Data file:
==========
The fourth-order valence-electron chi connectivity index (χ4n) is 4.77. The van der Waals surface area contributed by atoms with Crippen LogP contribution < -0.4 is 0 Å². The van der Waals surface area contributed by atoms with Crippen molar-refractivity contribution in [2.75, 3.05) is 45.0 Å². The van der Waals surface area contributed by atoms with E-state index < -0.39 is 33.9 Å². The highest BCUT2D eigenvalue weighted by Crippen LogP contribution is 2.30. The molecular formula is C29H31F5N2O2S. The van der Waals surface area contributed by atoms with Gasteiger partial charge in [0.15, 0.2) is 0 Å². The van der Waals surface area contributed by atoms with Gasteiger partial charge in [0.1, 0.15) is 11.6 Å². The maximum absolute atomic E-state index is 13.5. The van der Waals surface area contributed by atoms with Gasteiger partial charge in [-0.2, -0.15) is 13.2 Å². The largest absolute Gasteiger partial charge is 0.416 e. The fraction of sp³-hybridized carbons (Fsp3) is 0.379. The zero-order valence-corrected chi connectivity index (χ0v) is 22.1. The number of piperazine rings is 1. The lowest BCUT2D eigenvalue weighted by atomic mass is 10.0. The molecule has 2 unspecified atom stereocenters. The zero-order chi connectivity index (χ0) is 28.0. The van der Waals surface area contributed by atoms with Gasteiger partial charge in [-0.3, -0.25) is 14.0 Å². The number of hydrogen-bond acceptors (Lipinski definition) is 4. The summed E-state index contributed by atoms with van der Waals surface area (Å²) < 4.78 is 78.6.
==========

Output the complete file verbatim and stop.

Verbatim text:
The fourth-order valence-electron chi connectivity index (χ4n) is 4.77. The van der Waals surface area contributed by atoms with Crippen LogP contribution < -0.4 is 0 Å². The van der Waals surface area contributed by atoms with Crippen molar-refractivity contribution in [2.75, 3.05) is 45.0 Å². The van der Waals surface area contributed by atoms with E-state index < -0.39 is 33.9 Å². The highest BCUT2D eigenvalue weighted by Crippen LogP contribution is 2.30. The molecular formula is C29H31F5N2O2S. The van der Waals surface area contributed by atoms with Gasteiger partial charge in [0.15, 0.2) is 0 Å². The van der Waals surface area contributed by atoms with Gasteiger partial charge in [0.1, 0.15) is 11.6 Å². The maximum absolute atomic E-state index is 13.5. The van der Waals surface area contributed by atoms with Gasteiger partial charge in [-0.2, -0.15) is 13.2 Å². The largest absolute Gasteiger partial charge is 0.416 e. The fraction of sp³-hybridized carbons (Fsp3) is 0.379. The zero-order valence-corrected chi connectivity index (χ0v) is 22.1. The number of piperazine rings is 1. The lowest BCUT2D eigenvalue weighted by atomic mass is 10.0. The molecule has 2 unspecified atom stereocenters. The zero-order chi connectivity index (χ0) is 28.0. The van der Waals surface area contributed by atoms with Gasteiger partial charge in [-0.3, -0.25) is 14.0 Å². The number of hydrogen-bond acceptors (Lipinski definition) is 4. The summed E-state index contributed by atoms with van der Waals surface area (Å²) < 4.78 is 78.6.